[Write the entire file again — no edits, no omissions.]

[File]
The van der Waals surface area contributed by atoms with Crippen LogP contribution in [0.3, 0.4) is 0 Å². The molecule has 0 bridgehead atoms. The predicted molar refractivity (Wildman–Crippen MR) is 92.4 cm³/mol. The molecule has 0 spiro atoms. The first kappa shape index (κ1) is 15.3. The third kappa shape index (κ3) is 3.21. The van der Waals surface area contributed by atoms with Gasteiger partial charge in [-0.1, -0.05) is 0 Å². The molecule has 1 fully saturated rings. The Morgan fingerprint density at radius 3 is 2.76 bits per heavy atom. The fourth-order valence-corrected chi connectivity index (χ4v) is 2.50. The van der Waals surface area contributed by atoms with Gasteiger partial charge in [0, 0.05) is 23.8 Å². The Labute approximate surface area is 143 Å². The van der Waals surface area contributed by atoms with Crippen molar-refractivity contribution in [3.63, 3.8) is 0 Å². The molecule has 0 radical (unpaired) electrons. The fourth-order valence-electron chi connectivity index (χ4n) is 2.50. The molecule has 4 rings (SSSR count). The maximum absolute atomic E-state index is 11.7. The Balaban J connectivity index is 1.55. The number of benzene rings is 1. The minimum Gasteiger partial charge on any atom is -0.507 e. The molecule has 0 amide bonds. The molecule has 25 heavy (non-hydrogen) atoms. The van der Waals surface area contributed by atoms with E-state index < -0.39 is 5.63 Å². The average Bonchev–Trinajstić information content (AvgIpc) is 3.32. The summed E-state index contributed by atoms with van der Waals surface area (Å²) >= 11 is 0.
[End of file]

The van der Waals surface area contributed by atoms with Crippen LogP contribution in [0.3, 0.4) is 0 Å². The molecule has 0 bridgehead atoms. The predicted molar refractivity (Wildman–Crippen MR) is 92.4 cm³/mol. The molecule has 0 spiro atoms. The first kappa shape index (κ1) is 15.3. The third kappa shape index (κ3) is 3.21. The van der Waals surface area contributed by atoms with Gasteiger partial charge in [-0.1, -0.05) is 0 Å². The molecule has 1 fully saturated rings. The Morgan fingerprint density at radius 3 is 2.76 bits per heavy atom. The fourth-order valence-corrected chi connectivity index (χ4v) is 2.50. The van der Waals surface area contributed by atoms with Gasteiger partial charge in [0, 0.05) is 23.8 Å². The Labute approximate surface area is 143 Å². The van der Waals surface area contributed by atoms with Crippen molar-refractivity contribution in [3.63, 3.8) is 0 Å². The molecule has 0 radical (unpaired) electrons. The fourth-order valence-electron chi connectivity index (χ4n) is 2.50. The molecule has 4 rings (SSSR count). The maximum absolute atomic E-state index is 11.7. The Balaban J connectivity index is 1.55. The number of benzene rings is 1. The minimum Gasteiger partial charge on any atom is -0.507 e. The molecule has 0 amide bonds. The molecule has 25 heavy (non-hydrogen) atoms. The van der Waals surface area contributed by atoms with E-state index < -0.39 is 5.63 Å². The average Bonchev–Trinajstić information content (AvgIpc) is 3.32. The summed E-state index contributed by atoms with van der Waals surface area (Å²) >= 11 is 0.